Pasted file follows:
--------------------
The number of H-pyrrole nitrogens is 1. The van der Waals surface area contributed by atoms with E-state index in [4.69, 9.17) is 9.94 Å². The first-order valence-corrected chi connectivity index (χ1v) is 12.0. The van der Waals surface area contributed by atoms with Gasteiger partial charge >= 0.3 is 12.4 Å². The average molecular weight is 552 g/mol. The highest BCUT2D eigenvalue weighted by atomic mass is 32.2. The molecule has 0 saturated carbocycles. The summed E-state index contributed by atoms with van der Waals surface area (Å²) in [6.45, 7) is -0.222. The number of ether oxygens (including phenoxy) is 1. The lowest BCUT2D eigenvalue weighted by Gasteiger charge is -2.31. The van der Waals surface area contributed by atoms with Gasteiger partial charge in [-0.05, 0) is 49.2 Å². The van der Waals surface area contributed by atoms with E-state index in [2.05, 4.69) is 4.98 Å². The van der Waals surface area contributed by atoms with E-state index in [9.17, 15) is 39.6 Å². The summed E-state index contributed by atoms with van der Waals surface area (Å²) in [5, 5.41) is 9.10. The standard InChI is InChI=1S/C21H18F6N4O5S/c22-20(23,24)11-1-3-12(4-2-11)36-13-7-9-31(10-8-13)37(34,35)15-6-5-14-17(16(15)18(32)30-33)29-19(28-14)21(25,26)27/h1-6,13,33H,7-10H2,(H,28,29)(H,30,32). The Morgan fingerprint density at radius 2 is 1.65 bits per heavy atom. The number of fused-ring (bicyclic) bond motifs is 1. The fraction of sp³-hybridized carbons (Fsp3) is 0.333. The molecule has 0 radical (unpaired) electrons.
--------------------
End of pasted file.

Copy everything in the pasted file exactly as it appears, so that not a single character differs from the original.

The number of H-pyrrole nitrogens is 1. The van der Waals surface area contributed by atoms with E-state index in [4.69, 9.17) is 9.94 Å². The first-order valence-corrected chi connectivity index (χ1v) is 12.0. The van der Waals surface area contributed by atoms with Gasteiger partial charge >= 0.3 is 12.4 Å². The average molecular weight is 552 g/mol. The highest BCUT2D eigenvalue weighted by atomic mass is 32.2. The molecule has 0 saturated carbocycles. The summed E-state index contributed by atoms with van der Waals surface area (Å²) in [6.45, 7) is -0.222. The number of ether oxygens (including phenoxy) is 1. The lowest BCUT2D eigenvalue weighted by Gasteiger charge is -2.31. The van der Waals surface area contributed by atoms with Gasteiger partial charge in [-0.05, 0) is 49.2 Å². The van der Waals surface area contributed by atoms with E-state index in [2.05, 4.69) is 4.98 Å². The van der Waals surface area contributed by atoms with E-state index in [9.17, 15) is 39.6 Å². The summed E-state index contributed by atoms with van der Waals surface area (Å²) in [5, 5.41) is 9.10. The standard InChI is InChI=1S/C21H18F6N4O5S/c22-20(23,24)11-1-3-12(4-2-11)36-13-7-9-31(10-8-13)37(34,35)15-6-5-14-17(16(15)18(32)30-33)29-19(28-14)21(25,26)27/h1-6,13,33H,7-10H2,(H,28,29)(H,30,32). The Morgan fingerprint density at radius 2 is 1.65 bits per heavy atom. The number of fused-ring (bicyclic) bond motifs is 1. The fraction of sp³-hybridized carbons (Fsp3) is 0.333. The molecule has 0 radical (unpaired) electrons.